July 6, 2010, 2:32 p.m.
Despite minor reforms in the past few years, Cubans still do not enjoy freedom of expression. The government holds a monopoly on media and uses coercion to prevent what it considers harmful speech. In its most recent report, Restrictions on Freedom of Expression in Cuba, Amnesty International explores Cuba’s repressive legal system, which subjects Cubans to arbitrary arrests and harassment by the authorities. From the report:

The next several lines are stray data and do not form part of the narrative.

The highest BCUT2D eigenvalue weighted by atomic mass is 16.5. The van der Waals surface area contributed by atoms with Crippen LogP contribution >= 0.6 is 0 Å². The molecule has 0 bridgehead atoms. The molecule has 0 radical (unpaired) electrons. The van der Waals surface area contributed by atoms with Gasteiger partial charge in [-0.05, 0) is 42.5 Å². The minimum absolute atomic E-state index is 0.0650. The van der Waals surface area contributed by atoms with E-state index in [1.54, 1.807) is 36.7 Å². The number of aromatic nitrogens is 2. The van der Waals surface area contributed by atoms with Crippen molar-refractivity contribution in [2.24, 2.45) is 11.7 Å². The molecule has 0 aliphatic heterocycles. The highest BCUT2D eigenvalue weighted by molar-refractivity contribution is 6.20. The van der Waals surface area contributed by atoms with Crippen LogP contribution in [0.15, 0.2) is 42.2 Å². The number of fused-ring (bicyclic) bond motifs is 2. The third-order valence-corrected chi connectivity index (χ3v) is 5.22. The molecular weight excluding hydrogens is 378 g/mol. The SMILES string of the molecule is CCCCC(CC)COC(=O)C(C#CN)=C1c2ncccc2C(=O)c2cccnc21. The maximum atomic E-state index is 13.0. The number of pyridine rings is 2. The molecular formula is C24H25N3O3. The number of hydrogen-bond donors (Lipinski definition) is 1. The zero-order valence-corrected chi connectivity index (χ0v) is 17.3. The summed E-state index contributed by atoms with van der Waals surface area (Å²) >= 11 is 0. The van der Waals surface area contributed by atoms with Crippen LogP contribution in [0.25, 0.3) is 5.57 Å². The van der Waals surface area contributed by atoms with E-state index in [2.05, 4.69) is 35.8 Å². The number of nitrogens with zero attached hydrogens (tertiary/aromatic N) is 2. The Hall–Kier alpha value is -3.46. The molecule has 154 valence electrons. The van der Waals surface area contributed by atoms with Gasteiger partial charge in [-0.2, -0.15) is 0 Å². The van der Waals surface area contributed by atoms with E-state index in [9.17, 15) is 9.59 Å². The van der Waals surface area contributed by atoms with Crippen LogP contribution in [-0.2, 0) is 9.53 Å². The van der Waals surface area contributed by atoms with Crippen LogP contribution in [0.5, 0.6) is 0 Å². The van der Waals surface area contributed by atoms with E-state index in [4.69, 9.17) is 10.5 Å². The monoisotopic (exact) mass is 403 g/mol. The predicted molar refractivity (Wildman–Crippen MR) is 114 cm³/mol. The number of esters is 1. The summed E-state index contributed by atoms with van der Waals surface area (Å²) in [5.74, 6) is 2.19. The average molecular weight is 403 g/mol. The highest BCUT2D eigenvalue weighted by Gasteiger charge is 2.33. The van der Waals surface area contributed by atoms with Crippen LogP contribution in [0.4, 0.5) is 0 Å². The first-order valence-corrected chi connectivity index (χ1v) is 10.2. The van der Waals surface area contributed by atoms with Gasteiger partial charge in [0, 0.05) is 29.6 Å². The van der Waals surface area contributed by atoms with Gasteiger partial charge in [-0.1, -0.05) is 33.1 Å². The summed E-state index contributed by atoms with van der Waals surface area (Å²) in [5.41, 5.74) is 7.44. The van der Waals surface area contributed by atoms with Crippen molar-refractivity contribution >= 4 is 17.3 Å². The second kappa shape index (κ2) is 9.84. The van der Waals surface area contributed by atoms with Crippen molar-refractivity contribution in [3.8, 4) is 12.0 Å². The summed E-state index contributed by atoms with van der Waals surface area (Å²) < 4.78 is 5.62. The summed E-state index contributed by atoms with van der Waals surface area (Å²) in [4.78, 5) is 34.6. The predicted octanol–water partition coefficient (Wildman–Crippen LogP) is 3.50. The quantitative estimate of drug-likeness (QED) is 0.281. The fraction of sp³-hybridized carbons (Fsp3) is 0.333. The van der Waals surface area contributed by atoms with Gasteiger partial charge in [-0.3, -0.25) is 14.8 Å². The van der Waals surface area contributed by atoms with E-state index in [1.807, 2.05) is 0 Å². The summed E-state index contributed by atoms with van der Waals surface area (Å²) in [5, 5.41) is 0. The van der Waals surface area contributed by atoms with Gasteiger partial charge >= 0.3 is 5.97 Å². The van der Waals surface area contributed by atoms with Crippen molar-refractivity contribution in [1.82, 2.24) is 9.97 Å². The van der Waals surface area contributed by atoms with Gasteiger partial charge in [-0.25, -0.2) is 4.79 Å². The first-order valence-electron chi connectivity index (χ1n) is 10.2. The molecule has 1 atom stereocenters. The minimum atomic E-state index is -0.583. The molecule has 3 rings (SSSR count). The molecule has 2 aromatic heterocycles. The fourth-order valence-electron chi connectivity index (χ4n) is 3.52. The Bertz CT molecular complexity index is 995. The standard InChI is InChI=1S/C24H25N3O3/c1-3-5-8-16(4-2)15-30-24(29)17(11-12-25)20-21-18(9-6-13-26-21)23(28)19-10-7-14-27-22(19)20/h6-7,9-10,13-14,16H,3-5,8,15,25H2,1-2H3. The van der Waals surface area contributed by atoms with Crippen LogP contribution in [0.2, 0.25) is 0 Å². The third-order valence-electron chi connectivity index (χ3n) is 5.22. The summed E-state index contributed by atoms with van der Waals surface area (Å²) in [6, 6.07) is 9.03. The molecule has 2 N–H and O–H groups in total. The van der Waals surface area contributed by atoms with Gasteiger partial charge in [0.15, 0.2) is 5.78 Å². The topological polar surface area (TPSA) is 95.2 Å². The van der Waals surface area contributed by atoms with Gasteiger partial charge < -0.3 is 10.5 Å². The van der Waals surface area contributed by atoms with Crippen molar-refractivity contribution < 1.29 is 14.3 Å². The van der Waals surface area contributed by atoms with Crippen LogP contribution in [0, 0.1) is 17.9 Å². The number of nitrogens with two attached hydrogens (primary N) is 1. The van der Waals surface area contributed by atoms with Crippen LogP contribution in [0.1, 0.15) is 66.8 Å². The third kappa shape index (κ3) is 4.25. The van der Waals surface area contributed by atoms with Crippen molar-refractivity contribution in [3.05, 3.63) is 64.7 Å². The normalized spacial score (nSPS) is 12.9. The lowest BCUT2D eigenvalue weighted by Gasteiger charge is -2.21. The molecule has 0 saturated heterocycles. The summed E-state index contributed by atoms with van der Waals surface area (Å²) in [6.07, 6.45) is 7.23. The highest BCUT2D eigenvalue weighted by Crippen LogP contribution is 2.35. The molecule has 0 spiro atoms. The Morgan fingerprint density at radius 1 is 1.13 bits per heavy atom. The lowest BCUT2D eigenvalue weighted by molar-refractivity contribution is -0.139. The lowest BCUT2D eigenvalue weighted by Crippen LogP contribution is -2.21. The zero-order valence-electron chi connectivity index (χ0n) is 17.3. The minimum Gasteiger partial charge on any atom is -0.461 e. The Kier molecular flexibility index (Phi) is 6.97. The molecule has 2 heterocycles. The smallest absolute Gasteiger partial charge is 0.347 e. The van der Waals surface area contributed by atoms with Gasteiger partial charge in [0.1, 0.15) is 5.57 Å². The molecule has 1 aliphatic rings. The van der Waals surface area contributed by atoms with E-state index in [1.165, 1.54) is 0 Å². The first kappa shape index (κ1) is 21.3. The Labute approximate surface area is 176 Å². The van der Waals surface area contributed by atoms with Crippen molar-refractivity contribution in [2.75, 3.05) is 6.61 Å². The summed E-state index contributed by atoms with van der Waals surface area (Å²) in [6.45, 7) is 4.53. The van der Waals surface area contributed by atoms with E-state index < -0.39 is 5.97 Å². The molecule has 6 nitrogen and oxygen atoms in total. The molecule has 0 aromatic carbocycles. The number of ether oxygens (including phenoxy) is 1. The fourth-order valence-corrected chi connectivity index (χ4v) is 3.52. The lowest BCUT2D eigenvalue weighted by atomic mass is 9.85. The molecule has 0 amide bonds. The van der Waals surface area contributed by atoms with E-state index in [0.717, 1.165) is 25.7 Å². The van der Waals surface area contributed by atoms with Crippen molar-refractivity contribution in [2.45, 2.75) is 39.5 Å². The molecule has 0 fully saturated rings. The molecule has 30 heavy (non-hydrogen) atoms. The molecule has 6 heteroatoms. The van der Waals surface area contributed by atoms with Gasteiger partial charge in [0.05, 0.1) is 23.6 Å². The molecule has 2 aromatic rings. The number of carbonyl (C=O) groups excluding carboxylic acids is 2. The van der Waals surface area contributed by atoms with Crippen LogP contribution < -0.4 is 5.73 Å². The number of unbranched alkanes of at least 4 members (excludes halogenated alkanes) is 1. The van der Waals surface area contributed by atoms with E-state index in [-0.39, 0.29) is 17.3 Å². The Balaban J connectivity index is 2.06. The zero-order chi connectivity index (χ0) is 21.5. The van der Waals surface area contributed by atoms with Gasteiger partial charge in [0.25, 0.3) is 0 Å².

The principle that no one should be imprisoned for the peaceful expression of their opinions is one of the most widely accepted norms of international human rights law. Yet over the years, hundreds of prisoners of conscience have been imprisoned in Cuba for the peaceful expression of their views. Some were imprisoned following large-scale crackdowns on political dissent; others were individually targeted. At the time of writing, 54 prisoners of conscience continued to be held by the Cuban authorities for peacefully exercising their right to freedom of expression. Harassment, intimidation, arbitrary detention and criminal prosecutions, all continue to be used to restrict the expression of views critical of the government. Those targeted are dissidents and critics, in many cases independent journalists and political and human rights activists.